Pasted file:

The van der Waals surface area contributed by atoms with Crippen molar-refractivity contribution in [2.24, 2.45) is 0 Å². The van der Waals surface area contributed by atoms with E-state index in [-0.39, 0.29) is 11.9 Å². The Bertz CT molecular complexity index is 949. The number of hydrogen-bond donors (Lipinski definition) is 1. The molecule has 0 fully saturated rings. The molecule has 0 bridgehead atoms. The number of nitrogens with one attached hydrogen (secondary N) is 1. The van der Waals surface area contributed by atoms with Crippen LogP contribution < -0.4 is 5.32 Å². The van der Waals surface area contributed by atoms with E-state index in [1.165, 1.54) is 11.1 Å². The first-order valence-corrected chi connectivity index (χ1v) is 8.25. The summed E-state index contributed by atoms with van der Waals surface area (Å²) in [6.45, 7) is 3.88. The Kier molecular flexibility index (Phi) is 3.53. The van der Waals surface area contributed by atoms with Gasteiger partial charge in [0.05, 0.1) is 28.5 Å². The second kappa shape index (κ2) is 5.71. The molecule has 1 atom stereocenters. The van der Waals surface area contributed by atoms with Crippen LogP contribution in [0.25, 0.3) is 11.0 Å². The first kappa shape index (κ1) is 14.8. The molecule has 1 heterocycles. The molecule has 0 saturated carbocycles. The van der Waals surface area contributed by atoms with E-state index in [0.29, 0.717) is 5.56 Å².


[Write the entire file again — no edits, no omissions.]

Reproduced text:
The van der Waals surface area contributed by atoms with Crippen molar-refractivity contribution in [2.24, 2.45) is 0 Å². The van der Waals surface area contributed by atoms with E-state index in [-0.39, 0.29) is 11.9 Å². The Bertz CT molecular complexity index is 949. The number of hydrogen-bond donors (Lipinski definition) is 1. The molecule has 0 fully saturated rings. The molecule has 0 bridgehead atoms. The number of nitrogens with one attached hydrogen (secondary N) is 1. The van der Waals surface area contributed by atoms with Crippen LogP contribution < -0.4 is 5.32 Å². The van der Waals surface area contributed by atoms with E-state index in [1.165, 1.54) is 11.1 Å². The first-order valence-corrected chi connectivity index (χ1v) is 8.25. The summed E-state index contributed by atoms with van der Waals surface area (Å²) in [6.45, 7) is 3.88. The Kier molecular flexibility index (Phi) is 3.53. The van der Waals surface area contributed by atoms with Gasteiger partial charge in [0.05, 0.1) is 28.5 Å². The second kappa shape index (κ2) is 5.71. The molecule has 1 atom stereocenters. The van der Waals surface area contributed by atoms with Crippen LogP contribution in [0.25, 0.3) is 11.0 Å². The first kappa shape index (κ1) is 14.8. The molecule has 1 heterocycles. The molecule has 0 saturated carbocycles. The van der Waals surface area contributed by atoms with E-state index in [0.29, 0.717) is 5.56 Å².